Casey widens gap over Santorum to 14 points

Sen. Rick Santorum (R-Pa.) is losing ground to his Democratic challenger, state Treasurer Bob Casey, a GOP poll to be released today shows.

Sen. Rick Santorum (R-Pa.) is losing ground to his Democratic challenger, state Treasurer Bob Casey, a GOP poll to be released today shows.

The Strategic Vision survey, conducted Saturday through Monday, gives Casey a 14-point lead over the second-term senator, with the Democrat at 52 percent and the Republican at 38 percent. Seven percent of the 1,200 likely voters interviewed were undecided.

A poll released in early August by the same firm showed Casey leading Santorum by 11 points.

As more people have heard about Santorum’s book, It Takes a Family, and as the senator has come under attack for comments he made about Hurricane Katrina, a negative impression has begun to congeal, Strategic Vision CEO David Johnson said.

“The good thing for him is it’s happening now,” Johnson said.

Johnson suggested the Santorum campaign hone its message, stressing tax cuts and less government regulation, and shift the public’s attention away from the senator and toward Casey, who has said little about his own positions so far.

Johnson also reiterated a point that Santorum campaign aides, who have taken to calling Casey “Bobby,” seem to agree with: The senator must distinguish between Casey Jr. and his father, the late two-term governor whose legacy remains a fixture in Pennsylvania politics.

“A lot of people are mistaking Robert Casey for his father,” Johnson said.

Santorum’s media consultant, John Brabender, warned against paying too much attention to polls 14 months shy of the election, given the daily and weekly fluctuations of the news cycle. He added that the senator’s campaign has yet to run a television ad and that it just hired its campaign manager, Vince Galko, a former executive director of the Pennsylvania Republican Party.

Many Republicans are voicing confidence in Santorum.

Rep. Phil English (R-Pa.), whose 3rd District encompasses Erie, in the northwestern corner of the state, said the senator spent the August recess laying the groundwork for his campaign, raising money and meeting with activists in hard-to-reach communities.

English also dismissed concerns, raised by many Republicans in Washington, that Santorum’s book — called a celebration of the traditional family by fans and a misogynistic rant by foes — would jeopardize his campaign, particularly in suburban, swing districts.

But English, with Daniel Daub, chairman of the Republican Party of Schuylkill County, a critical battleground in eastern-central Pennsylvania, did suggest President Bush might be creating problems for Santorum.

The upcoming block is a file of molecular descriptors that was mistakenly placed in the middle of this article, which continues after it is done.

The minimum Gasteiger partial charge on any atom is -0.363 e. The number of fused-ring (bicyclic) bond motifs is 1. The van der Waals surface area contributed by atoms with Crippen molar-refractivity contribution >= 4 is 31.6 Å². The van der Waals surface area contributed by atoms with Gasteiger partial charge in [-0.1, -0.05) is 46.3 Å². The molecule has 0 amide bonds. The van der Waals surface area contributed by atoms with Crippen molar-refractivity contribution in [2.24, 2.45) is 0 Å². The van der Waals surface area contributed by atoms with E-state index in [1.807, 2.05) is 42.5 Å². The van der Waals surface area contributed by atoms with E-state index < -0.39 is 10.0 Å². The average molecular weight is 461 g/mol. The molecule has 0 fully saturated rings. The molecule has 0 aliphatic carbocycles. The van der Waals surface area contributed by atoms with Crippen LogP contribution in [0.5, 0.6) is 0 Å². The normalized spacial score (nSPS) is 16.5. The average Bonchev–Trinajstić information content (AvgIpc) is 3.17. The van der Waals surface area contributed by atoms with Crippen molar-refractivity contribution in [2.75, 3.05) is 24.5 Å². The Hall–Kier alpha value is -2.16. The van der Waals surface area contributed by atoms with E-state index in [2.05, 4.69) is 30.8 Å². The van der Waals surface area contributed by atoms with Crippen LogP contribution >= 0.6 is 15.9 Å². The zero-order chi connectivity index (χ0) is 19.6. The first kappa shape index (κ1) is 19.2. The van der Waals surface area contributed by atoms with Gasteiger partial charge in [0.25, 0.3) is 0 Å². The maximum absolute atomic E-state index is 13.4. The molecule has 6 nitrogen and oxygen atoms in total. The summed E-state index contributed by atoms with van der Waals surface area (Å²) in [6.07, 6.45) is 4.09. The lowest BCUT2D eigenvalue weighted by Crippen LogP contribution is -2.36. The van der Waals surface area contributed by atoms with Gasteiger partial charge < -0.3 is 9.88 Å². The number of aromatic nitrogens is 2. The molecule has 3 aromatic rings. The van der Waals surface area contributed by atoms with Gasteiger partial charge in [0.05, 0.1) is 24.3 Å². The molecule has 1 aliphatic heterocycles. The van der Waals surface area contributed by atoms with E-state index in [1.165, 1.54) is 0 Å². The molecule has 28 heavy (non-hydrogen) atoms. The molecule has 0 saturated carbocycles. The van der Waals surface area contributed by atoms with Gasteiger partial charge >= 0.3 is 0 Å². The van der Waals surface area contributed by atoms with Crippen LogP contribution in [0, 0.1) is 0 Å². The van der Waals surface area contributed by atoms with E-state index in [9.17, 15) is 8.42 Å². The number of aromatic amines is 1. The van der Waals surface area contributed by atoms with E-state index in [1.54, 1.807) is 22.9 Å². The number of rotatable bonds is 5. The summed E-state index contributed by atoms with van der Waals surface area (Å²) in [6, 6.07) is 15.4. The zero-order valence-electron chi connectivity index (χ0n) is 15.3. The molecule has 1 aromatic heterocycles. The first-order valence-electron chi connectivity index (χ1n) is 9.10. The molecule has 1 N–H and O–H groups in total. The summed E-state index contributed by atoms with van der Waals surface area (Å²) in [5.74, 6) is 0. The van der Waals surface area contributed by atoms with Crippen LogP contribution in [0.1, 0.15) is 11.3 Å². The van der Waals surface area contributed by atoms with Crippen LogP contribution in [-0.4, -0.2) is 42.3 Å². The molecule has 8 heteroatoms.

“We have to watch that very closely,” Daub said of the president’s poll numbers. “I still believe in the president. I think he’s doing a great job, but I do think there will be some correlation” between Bush’s support and Santorum’s.

The Strategic Vision poll gives President Bush a 39 percent overall job approval rating, with 51 percent disapproving and 10 percent undecided. Forty percent of respondents back Bush’s stewardship of the economy, and 35 percent support his handling of Katrina.

English said Pennsylvanians have at times been ticket splitters, citing the reelection of Republican Sen. Richard Schweiker in 1974, the same year Democratic Gov. Milton Shapp (D) coasted to reelection and President Nixon was forced to resign over Watergate.

Rep. Jim Gerlach (R-Pa.), whose Philadelphia-area 6th District will be home to one of the few competitive races next year, added that Santorum’s flagging poll numbers are hardly cause for concern in his own race.

“I think voters are very discerning,” Gerlach said. “They’re going to look at each office that’s up for election. … I don’t think there’s coattail effects one way or the other.”

Casey’s campaign manager, Jay Reiff, meanwhile, attributed Santorum’s summer slide to the “stupid things” he’s been saying — most recently, criticizing hurricane victims for not having left New Orleans before the storm.

He also dismissed GOP officials who say Casey is running a negative campaign devoid of substance. “We adhere to the rule that if your opponent is digging a hole, you don’t take away his shovel,” Reiff said.

While Democrats say they are unlikely to raise as much money as Santorum, they add that they will have enough to compete next year. Reiff declined to say how much cash Casey would have in the bank by Sept. 30, the end of the third quarter. But he did note that the Democrat reeled in more than $500,000 at a fundraiser Monday featuring Sen. Barack Obama (D-Ill.), and he said the campaign is planning a series of fundraisers in Pittsburgh, Harrisburg and Scranton.

Brabender, Santorum’s media consultant, said that as the media spotlight is trained on Casey the candidate’s numbers would begin to slip. Dan Ronayne, a spokesman for the National Republican Senatorial Committee (NRSC), recalled that Casey had been 17 points ahead of Ed Rendell in the Democratic gubernatorial primary in 2002 but that Rendell ultimately beat Casey by 12 points. “So polls this far out obviously don’t mean much,” Ronayne said.

Still, the Casey campaign is content to be ahead — and pulling away from Santorum. “This is going to be a long campaign,” Reiff said. “From a challenger’s standpoint, it’s better to be ahead than behind, but we’re not going to rest on our laurels.”